There is more than one type of arthritis and it is important to know what you have before you can begin proper treatment. If you find this fact helpful, then read this article because it contains even more helpful advice in order to help you live comfortably in the face of this painful condition.

Rearrange the furniture in your home. You want to be able to walk a straight line from one room to another. The fewer turns you have to make, the less stress you will place on your weight-bearing joints, especially your hips. You should enlist the help of a friend to move your furniture, of course.

Arthritis can be a strain, both physically and mentally. Make sure you are getting enough help and do not feel isolated because of your illness. Go see the same doctor regularly, talk to your friends and family about your issues, and look for new friends with similar issues if your family is not helping you enough.

Juvenile rheumatoid arthritis may go into remission for years and may seem to be cured; however, it can come back in full force at any time. For this reason, it is very important for young people with juvenile rheumatoid arthritis to continue exercising and following a proper, anti-inflammatory, weight control diet. This will help control pain and symptoms if/when the disease returns.

A food processor can make life with arthritis infinitely, easier and safer. Instead of wielding a knife for chopping, use a food processor to make the task more manageable. A food processor makes many kitchen tasks much easier and arthritic hands and fingers will benefit from the hot, soapy water used to clean the cutting blade, plastic bowl and lid.

Drink a tall glass of juice as a quick pick me up to battle arthritis-related fatigue. Juice is a healthy way to get a boost of sugar into your body, giving you a quick shot of energy that can get you moving again. It's also super, tasty and full of great nutrients like Vitamin C.

Stay away from heating pads if your arthritis is flaring up. All they are going to do is make your symptoms worse. Instead, apply a cold compress to the area where your arthritis is located. You could even wrap a package of frozen peas or another frozen vegetable in a towel and apply to the area.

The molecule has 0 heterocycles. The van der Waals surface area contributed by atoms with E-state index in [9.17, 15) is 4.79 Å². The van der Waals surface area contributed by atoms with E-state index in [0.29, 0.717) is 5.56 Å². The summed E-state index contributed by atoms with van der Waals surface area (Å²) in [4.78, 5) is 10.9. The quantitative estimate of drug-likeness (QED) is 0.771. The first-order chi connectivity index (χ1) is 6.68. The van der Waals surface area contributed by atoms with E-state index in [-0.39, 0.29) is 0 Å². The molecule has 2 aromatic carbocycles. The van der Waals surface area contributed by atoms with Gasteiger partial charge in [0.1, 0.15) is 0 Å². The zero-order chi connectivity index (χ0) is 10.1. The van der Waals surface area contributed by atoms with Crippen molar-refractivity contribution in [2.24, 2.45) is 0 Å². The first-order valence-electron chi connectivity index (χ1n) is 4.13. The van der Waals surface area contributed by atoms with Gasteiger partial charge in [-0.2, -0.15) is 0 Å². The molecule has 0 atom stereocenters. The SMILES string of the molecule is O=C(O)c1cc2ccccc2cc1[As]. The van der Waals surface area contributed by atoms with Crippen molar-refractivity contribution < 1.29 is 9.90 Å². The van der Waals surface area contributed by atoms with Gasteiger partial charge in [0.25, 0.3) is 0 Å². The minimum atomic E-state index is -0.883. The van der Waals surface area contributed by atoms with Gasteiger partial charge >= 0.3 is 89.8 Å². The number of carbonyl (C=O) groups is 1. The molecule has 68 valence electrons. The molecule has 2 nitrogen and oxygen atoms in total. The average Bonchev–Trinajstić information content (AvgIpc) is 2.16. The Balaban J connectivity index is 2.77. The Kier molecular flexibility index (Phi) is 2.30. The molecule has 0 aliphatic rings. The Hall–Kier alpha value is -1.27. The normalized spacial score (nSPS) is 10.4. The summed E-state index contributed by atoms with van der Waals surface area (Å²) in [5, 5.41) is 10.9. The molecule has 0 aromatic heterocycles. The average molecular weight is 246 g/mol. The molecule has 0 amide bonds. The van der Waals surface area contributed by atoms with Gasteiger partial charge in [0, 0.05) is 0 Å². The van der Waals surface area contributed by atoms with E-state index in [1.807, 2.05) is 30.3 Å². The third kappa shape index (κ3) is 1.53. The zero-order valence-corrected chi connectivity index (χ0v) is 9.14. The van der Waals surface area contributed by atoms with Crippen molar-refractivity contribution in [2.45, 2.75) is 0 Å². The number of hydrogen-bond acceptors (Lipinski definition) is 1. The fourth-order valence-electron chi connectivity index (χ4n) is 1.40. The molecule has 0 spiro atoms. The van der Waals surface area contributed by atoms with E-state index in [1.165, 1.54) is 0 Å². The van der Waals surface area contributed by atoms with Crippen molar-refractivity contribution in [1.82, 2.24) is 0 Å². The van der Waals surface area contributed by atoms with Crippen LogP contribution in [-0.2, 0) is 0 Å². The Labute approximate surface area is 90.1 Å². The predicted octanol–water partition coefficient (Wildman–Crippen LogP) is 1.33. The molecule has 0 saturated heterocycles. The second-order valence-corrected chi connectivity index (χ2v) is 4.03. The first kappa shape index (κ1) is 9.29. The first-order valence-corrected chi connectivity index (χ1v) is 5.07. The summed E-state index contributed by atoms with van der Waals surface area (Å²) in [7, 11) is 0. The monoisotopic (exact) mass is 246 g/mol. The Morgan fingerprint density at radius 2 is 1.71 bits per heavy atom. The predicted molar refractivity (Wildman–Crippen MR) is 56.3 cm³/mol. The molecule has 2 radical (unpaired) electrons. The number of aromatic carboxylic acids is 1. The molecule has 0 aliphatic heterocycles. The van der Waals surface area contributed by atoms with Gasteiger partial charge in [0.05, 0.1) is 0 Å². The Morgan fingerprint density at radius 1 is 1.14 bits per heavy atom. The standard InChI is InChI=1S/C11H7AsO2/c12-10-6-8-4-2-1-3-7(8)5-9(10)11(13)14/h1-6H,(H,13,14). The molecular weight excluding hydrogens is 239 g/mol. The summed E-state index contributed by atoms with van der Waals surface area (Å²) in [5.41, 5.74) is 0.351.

Be sure to establish a proper balance between exercise and rest in your daily life. When you get plenty of exercise, as well as plenty of rest, you will find your arthritis is less bothersome. Remember that even very fit athletes need to give their bodies time to rest and recuperate between workouts, and so do you.


After being diagnosed with arthritis you should go have your eyes checked. Rheumatoid arthritis can cause complications with your vision and in some cases will lead to blindness. Your eye doctor may suggest using anti-inflammatory eye drops to help decrease symptoms of blurred vision, redness, pain, and light sensitivity.

Protect your joints from further damage when you have arthritis. When carrying items, be aware of which joints are painful. Assistive devices can also be helpful with tasks like opening jars and stepping into the bathtub to prevent sudden stress on painful or inflamed joints. Most assistive devices are simple to use and can prevent significant damage over time.

Arthritis In The Knees

Glucosamine is a supplement that you may want to consider using if you suffer from arthritis. This supplement is made from the shells of lobsters, crabs, and shrimp and contains nutrients that help to ease pain in the joints, especially pain in people that suffer from arthritis in the knees.

In conclusion, you know not only that there is more than one type of arthritis that can develop, but there are different ways to identify and treat it. Hopefully you will find this information useful and that it will allow you to help yourself or other people that are afflicted with this painful disease.

About the author:


daily living with rheumatoid arthritis

15 thoughts on “Daily Living With Rheumatoid Arthritis

  1. fishineasy™

    I have multiple health problems and a low immune system due to Rheumatoid Arthritis…?
    I live in Louisiana. Outside all the hygiene stuff what else should I do to protect myself? Will I be more likely to catch it if there is a nation wide outbreak and will the medication alone work good enough for me?

    1. baglady

      Get yourself some sunshine, daily, eat foods that are healthy, and take some supplements for “whole body health.”
      Sounds crazy, but you know how it goes, when you think about feeling good, you will feel better.
      Be positive, and not scared of the unknown.